I took the tinctures and tried to get into bed, but it was horrendous to go through the rushes while on my back.  Ben tried stacking all the pillows we had on our bed so that I could try sleeping in different positions in between rushes, but it was too intense for me and after a few minutes I wound up back on my knees on the ground, this time deliriously tired and a bit loopy from the tinctures.  I told Ben that he should try to get some rest, so he went to the guest bedroom and laid down while I worked through the rushes, which were quickly getting even stronger and more steady. 

At about this point I started feeling really cold and shaking constantly, which made me really want Sonya back.  Around midnight I woke Ben up and asked him to call Sonya.  I told him that I needed a heater [we had found one in the process of moving] and that I was getting nervous about the process of labor.  He did a great job of keeping me calm and reminding me that I was capable of anything.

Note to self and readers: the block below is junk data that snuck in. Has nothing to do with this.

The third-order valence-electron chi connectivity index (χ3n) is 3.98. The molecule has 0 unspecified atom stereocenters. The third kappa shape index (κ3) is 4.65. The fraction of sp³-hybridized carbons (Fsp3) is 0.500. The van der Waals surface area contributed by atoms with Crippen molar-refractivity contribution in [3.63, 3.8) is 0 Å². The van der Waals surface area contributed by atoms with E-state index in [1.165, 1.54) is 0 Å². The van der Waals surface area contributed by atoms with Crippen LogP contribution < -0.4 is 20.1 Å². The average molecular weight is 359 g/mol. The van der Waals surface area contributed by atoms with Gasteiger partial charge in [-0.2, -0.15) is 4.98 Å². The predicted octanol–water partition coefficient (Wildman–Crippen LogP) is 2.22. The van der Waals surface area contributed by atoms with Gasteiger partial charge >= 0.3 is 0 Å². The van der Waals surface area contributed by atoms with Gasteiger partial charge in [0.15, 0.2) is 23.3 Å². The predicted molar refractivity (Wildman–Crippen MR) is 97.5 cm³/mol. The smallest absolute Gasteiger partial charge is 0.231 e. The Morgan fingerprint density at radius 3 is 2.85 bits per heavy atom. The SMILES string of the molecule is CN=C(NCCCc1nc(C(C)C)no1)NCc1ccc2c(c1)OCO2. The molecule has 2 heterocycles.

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By 12:30am, Sonya was back at our house – she tried putting pressure on my lower back during contractions, which felt great at first.  My mom was doing everything I had asked for – offering me positive feedback and coconut water between rushes – and Ben was reminding me to breathe and gently stroking with my hair, then taking Sonya’s place massaging my back. 

Soon I got very introverted and suddenly I couldn’t stand anyone touching me or offering me drinks.  I knew it was important to keep hydrated because we weren’t sure how long the labor would last, but at one point I almost started crying because I was so sick of sipping.  Robin’s advice of allowing myself to be selfish during labor came to me, and I sternly told people ”Don’t Touch Me” when they’d try to massage me during rushes.